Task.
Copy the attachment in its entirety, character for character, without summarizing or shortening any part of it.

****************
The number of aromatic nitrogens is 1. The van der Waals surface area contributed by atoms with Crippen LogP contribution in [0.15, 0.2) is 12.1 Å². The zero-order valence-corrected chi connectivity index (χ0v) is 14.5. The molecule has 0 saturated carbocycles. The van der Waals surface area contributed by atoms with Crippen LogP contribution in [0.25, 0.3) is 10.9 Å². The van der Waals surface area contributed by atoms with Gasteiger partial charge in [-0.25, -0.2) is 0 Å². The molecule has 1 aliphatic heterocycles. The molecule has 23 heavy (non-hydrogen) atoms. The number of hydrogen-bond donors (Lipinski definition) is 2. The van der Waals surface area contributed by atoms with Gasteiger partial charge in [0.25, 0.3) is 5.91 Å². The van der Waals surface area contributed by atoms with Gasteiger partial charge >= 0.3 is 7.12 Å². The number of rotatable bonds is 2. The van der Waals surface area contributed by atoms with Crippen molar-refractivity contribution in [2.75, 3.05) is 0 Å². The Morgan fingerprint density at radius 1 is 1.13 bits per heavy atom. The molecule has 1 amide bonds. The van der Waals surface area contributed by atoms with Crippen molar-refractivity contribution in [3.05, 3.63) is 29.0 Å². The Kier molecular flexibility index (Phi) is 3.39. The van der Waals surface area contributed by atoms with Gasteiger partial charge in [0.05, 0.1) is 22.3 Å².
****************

The number of aromatic nitrogens is 1. The van der Waals surface area contributed by atoms with Crippen LogP contribution in [0.15, 0.2) is 12.1 Å². The zero-order valence-corrected chi connectivity index (χ0v) is 14.5. The molecule has 0 saturated carbocycles. The van der Waals surface area contributed by atoms with Crippen LogP contribution in [0.25, 0.3) is 10.9 Å². The van der Waals surface area contributed by atoms with Gasteiger partial charge in [-0.25, -0.2) is 0 Å². The molecule has 1 aliphatic heterocycles. The molecule has 23 heavy (non-hydrogen) atoms. The number of hydrogen-bond donors (Lipinski definition) is 2. The van der Waals surface area contributed by atoms with Gasteiger partial charge in [0.25, 0.3) is 5.91 Å². The van der Waals surface area contributed by atoms with Gasteiger partial charge >= 0.3 is 7.12 Å². The number of rotatable bonds is 2. The van der Waals surface area contributed by atoms with Crippen molar-refractivity contribution in [2.75, 3.05) is 0 Å². The Morgan fingerprint density at radius 1 is 1.13 bits per heavy atom. The molecule has 1 amide bonds. The van der Waals surface area contributed by atoms with Crippen molar-refractivity contribution in [3.05, 3.63) is 29.0 Å². The Kier molecular flexibility index (Phi) is 3.39. The van der Waals surface area contributed by atoms with Gasteiger partial charge in [0.05, 0.1) is 22.3 Å².